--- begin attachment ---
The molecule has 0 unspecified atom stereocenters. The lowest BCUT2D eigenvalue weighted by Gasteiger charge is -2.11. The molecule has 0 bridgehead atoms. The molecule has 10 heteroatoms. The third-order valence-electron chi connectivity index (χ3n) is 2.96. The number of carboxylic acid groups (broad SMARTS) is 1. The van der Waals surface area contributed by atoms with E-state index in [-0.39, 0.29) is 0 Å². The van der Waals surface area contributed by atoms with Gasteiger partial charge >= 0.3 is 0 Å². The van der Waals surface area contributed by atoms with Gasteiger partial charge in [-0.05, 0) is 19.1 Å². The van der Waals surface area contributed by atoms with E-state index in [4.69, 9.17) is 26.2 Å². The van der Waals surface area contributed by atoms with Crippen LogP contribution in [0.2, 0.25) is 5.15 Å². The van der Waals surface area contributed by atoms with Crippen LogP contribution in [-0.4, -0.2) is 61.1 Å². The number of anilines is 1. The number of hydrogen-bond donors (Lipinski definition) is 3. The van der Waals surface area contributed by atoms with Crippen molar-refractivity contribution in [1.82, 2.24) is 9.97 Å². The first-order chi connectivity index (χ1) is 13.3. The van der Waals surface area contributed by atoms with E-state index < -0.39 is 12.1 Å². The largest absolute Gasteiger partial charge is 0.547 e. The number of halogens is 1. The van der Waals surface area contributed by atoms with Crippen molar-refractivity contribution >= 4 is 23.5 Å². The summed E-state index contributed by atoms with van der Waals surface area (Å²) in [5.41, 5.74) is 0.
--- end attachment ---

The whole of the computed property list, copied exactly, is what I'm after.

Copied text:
The molecule has 0 unspecified atom stereocenters. The lowest BCUT2D eigenvalue weighted by Gasteiger charge is -2.11. The molecule has 0 bridgehead atoms. The molecule has 10 heteroatoms. The third-order valence-electron chi connectivity index (χ3n) is 2.96. The number of carboxylic acid groups (broad SMARTS) is 1. The van der Waals surface area contributed by atoms with E-state index in [-0.39, 0.29) is 0 Å². The van der Waals surface area contributed by atoms with Gasteiger partial charge >= 0.3 is 0 Å². The van der Waals surface area contributed by atoms with Gasteiger partial charge in [-0.05, 0) is 19.1 Å². The van der Waals surface area contributed by atoms with E-state index in [4.69, 9.17) is 26.2 Å². The van der Waals surface area contributed by atoms with Crippen LogP contribution in [0.2, 0.25) is 5.15 Å². The van der Waals surface area contributed by atoms with Crippen LogP contribution in [-0.4, -0.2) is 61.1 Å². The number of anilines is 1. The number of hydrogen-bond donors (Lipinski definition) is 3. The van der Waals surface area contributed by atoms with Crippen molar-refractivity contribution in [1.82, 2.24) is 9.97 Å². The first-order chi connectivity index (χ1) is 13.3. The van der Waals surface area contributed by atoms with E-state index < -0.39 is 12.1 Å². The largest absolute Gasteiger partial charge is 0.547 e. The number of halogens is 1. The van der Waals surface area contributed by atoms with Crippen molar-refractivity contribution >= 4 is 23.5 Å². The summed E-state index contributed by atoms with van der Waals surface area (Å²) in [5.41, 5.74) is 0.